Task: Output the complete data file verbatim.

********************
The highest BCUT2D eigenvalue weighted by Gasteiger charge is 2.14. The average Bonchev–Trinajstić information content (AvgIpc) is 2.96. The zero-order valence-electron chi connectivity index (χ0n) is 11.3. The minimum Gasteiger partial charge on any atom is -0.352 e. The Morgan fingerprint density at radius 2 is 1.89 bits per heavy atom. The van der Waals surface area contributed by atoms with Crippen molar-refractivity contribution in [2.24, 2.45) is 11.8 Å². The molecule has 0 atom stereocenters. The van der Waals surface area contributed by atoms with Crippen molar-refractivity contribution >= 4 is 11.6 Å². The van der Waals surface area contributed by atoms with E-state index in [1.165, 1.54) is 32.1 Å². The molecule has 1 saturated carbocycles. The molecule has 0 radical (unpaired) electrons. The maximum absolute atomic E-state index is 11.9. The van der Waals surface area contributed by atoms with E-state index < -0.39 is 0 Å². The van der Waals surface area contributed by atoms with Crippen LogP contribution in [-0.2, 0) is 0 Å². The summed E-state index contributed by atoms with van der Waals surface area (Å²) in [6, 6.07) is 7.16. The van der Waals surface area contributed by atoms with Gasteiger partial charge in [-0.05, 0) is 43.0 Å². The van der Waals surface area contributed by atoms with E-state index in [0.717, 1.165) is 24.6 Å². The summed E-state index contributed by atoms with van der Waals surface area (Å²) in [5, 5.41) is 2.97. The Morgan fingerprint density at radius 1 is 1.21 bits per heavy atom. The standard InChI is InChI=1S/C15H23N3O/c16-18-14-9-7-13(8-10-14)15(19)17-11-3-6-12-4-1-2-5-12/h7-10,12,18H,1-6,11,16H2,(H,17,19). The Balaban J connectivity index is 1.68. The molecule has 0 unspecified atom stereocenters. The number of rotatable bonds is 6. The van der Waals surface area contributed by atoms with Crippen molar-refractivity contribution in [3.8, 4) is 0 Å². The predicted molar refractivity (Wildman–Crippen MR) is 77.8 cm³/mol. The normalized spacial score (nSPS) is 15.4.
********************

The highest BCUT2D eigenvalue weighted by Gasteiger charge is 2.14. The average Bonchev–Trinajstić information content (AvgIpc) is 2.96. The zero-order valence-electron chi connectivity index (χ0n) is 11.3. The minimum Gasteiger partial charge on any atom is -0.352 e. The Morgan fingerprint density at radius 2 is 1.89 bits per heavy atom. The van der Waals surface area contributed by atoms with Crippen molar-refractivity contribution in [2.24, 2.45) is 11.8 Å². The molecule has 0 atom stereocenters. The van der Waals surface area contributed by atoms with Crippen molar-refractivity contribution >= 4 is 11.6 Å². The van der Waals surface area contributed by atoms with E-state index in [1.165, 1.54) is 32.1 Å². The molecule has 1 saturated carbocycles. The molecule has 0 radical (unpaired) electrons. The maximum absolute atomic E-state index is 11.9. The van der Waals surface area contributed by atoms with E-state index < -0.39 is 0 Å². The van der Waals surface area contributed by atoms with Crippen LogP contribution in [-0.2, 0) is 0 Å². The summed E-state index contributed by atoms with van der Waals surface area (Å²) in [6, 6.07) is 7.16. The van der Waals surface area contributed by atoms with Gasteiger partial charge in [-0.05, 0) is 43.0 Å². The van der Waals surface area contributed by atoms with E-state index in [0.717, 1.165) is 24.6 Å². The summed E-state index contributed by atoms with van der Waals surface area (Å²) in [5, 5.41) is 2.97. The Morgan fingerprint density at radius 1 is 1.21 bits per heavy atom. The standard InChI is InChI=1S/C15H23N3O/c16-18-14-9-7-13(8-10-14)15(19)17-11-3-6-12-4-1-2-5-12/h7-10,12,18H,1-6,11,16H2,(H,17,19). The Balaban J connectivity index is 1.68. The molecule has 0 unspecified atom stereocenters. The number of rotatable bonds is 6. The van der Waals surface area contributed by atoms with Crippen molar-refractivity contribution in [3.8, 4) is 0 Å². The predicted molar refractivity (Wildman–Crippen MR) is 77.8 cm³/mol. The normalized spacial score (nSPS) is 15.4.